Pooled analysis of 3 european case-control studies of epithelial ovarian cancer: III. Oral contraceptive use

Authors

  • Silvia Franceschi,

    Corresponding author
    1. Epidemiology Unit, Aviano Cancer Center, Via Pedemontana Occ., 33081 Aviano (PN), Italy
    2. European Cancer Prevention Organization (ECP), Hormone, Sexual Factors and Cancer, Brussels, Belgium
    • Epidemiology Unit, Aviano Cancer Center, Via Pedemontana Occ., 33081 Aviano (PN), Italy
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  • Fabio Parazzini,

    1. “Mario Negri” Institute for Pharmacological Research, Via Eritrea 62, 20157 Milan, Italy
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  • Eva Negri,

    1. “Mario Negri” Institute for Pharmacological Research, Via Eritrea 62, 20157 Milan, Italy
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  • Margaret Booth,

    1. Epidemiological Monitoring Unit, London School of Hygiene and Tropical Medicine, Keppel Street (Gower Street), London WC1E 7HT, UK
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  • Carlo La Vecchia,

    1. “Mario Negri” Institute for Pharmacological Research, Via Eritrea 62, 20157 Milan, Italy
    2. Institute of Social and Preventive Medecine, University of Lausanne, Bugnon 17, 1005 Lawanne, Switzerland
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  • Valerie Beral,

    1. Imperial Cancer Research Fund, Epidemiology and Clinical Trials Unit, Radcliffe Infirmary, Oxford OX2 6HE, UK
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  • Anastasia Tzonou,

    1. Department of Hygiene and Epidemiology, Athens Medical School, Goudi, Athens 11527, Greece
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  • Dimitrios Trichopoulos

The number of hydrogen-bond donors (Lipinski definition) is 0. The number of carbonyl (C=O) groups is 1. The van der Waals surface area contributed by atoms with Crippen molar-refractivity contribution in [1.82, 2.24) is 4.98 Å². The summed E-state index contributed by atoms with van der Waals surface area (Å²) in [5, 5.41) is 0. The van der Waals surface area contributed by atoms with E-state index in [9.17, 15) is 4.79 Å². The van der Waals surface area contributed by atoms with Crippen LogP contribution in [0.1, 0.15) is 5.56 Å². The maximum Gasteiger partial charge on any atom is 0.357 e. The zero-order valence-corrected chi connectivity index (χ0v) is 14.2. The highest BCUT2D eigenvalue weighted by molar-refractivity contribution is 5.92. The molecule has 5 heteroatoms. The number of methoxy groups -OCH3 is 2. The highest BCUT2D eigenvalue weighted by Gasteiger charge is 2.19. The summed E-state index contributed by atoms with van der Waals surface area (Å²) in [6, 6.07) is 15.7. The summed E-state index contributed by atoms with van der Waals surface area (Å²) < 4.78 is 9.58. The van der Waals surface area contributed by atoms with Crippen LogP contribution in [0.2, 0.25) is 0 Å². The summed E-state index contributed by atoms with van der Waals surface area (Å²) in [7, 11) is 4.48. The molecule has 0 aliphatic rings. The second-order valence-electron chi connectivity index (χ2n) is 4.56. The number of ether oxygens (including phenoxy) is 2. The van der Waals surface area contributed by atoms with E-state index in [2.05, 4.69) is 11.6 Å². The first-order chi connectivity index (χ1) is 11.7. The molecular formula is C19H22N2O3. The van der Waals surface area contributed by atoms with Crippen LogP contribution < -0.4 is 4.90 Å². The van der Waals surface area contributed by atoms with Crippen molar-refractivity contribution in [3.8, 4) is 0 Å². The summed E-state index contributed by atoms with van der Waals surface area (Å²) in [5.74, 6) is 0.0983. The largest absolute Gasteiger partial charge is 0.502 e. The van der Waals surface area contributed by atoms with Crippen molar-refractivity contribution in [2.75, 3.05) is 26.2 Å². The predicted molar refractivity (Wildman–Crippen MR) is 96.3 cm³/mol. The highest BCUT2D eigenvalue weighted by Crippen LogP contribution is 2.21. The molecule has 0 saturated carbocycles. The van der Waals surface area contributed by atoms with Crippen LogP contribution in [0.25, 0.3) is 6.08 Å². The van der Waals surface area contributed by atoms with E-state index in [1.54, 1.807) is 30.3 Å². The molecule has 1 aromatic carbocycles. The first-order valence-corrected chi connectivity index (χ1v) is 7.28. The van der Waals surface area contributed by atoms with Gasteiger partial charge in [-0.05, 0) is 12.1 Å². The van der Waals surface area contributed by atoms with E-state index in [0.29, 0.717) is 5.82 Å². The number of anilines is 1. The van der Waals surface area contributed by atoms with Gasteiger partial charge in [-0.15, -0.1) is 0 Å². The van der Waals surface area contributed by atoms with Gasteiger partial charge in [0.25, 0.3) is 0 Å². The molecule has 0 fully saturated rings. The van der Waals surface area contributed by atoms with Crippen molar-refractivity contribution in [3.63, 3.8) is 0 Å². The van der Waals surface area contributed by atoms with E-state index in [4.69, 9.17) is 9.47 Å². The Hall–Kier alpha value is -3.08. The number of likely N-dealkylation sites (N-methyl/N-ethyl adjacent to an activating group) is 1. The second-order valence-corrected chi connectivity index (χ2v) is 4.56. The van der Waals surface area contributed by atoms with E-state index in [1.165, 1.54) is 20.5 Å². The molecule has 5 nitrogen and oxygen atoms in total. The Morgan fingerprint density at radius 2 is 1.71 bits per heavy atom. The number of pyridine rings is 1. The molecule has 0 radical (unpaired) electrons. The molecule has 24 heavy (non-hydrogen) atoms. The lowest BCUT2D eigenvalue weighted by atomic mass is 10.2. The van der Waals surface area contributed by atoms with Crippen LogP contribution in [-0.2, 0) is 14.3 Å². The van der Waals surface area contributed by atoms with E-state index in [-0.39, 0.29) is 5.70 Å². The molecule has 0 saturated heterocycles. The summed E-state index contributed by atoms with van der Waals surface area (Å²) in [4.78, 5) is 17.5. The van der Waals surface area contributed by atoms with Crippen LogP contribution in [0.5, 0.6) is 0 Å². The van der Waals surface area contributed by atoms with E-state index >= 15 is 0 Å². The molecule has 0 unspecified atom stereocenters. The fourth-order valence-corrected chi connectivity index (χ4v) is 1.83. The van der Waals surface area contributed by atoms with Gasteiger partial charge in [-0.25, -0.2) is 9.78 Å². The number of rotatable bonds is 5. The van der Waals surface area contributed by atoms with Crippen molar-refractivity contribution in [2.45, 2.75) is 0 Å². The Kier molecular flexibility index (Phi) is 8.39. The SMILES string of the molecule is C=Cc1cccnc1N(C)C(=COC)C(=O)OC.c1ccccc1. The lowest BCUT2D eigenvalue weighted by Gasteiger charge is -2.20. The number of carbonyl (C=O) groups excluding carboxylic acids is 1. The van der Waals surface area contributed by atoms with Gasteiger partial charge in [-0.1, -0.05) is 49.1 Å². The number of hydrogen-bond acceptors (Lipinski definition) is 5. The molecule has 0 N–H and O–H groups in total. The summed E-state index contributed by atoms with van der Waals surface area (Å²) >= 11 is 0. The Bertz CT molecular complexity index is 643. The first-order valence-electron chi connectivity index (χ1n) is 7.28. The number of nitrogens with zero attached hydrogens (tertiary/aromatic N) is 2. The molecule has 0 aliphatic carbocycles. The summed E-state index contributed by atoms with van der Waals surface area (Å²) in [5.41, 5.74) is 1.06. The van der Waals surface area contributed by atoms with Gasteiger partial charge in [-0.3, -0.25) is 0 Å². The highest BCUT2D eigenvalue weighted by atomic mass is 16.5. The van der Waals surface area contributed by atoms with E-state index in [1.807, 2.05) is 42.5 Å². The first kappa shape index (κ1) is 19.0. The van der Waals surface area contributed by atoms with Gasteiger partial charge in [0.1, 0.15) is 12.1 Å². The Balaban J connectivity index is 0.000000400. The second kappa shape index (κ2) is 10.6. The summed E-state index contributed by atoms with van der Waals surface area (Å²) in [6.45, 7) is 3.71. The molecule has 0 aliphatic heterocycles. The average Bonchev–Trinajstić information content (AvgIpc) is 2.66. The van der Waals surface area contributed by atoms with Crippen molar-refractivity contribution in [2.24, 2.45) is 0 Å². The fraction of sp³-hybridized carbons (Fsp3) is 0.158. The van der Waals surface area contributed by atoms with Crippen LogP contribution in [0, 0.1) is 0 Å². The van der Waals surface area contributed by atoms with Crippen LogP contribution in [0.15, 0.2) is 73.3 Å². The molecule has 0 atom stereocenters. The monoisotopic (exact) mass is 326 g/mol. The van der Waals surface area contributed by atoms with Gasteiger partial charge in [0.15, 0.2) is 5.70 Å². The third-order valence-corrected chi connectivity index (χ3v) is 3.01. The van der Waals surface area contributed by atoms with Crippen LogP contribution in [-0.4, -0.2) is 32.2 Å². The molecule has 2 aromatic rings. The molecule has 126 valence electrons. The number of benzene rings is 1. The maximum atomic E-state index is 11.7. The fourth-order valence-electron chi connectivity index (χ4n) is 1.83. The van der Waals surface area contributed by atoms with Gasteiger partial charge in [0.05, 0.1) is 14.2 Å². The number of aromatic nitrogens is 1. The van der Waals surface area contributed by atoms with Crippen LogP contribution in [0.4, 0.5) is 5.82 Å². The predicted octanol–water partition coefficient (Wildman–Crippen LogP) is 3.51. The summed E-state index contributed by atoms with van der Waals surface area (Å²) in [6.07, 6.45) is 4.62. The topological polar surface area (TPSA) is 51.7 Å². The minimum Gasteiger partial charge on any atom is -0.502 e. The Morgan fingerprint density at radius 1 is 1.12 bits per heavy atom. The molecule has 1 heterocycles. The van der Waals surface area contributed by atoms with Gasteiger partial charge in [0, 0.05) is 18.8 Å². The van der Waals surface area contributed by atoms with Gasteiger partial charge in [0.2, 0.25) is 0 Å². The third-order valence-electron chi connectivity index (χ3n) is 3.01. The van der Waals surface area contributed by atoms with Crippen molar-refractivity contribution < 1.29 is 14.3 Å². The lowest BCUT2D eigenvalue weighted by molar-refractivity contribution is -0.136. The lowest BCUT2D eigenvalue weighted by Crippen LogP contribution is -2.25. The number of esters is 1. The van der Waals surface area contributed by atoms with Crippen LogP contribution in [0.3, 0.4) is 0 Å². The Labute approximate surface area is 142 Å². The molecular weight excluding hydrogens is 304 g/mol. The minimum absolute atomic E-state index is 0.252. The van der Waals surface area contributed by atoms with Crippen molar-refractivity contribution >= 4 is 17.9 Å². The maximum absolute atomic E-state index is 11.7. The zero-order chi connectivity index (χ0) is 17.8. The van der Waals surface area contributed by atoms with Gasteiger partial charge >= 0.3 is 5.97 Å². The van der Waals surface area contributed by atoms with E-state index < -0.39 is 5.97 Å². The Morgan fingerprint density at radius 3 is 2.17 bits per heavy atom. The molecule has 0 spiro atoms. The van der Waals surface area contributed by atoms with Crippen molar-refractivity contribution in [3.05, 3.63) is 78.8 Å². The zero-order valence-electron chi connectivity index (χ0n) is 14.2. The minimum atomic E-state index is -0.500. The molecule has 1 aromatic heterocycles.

1. Department of Epidemiology, Harvard School of Public Health, 677 Huntington Avenue, Boston, MA 02115, USA
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Abstract

The relationship between use of oral contraceptives (OCs) and other contraceptive methods and the risk of ovarian cancer was examined in a combined analysis of 3 hospital-based case-control studies conducted in Italy, the United Kingdom, and Greece, for a total of 971 ovarian cancer cases and 2,258 controls under age 65. Compared with never-users, the combined multivariate relative risk (RR) for ever-users was 0.6 (95% confidence interval, CI = 0.4-0.8) and the estimates were consistent in the 3 datasets. The protection was also similar across strata of age and parity. Considering various measures of OC use, available in the Italian and British data-sets only, the protection conveyed on ovarian cancer risk increased with the duration of use and persisted in the medium-long period: the RR in women reporting their last OC use ≧15 years prior to diagnosis was 0.5 (95% CI = 0.2-1.0). The risks in ever-users were appreciably lower in those women who reported their first OC use before 25 years of age (RR = 0.3 for first use before age 25. 0.8 for first use at age 25-34 and 0.7 at 35 years or after). Such findings emerged similarly from Italian and British data. This combined analysis, besides offering further quantitative estimates of the protective effects of OCs on ovarian cancer risk in European populations, provides useful insights into the time pattern of the relationship between OC use and ovarian carcinogenesis, suggesting that the protection persists for 15 years or more after cessation of use and may be larger for use at younger age.

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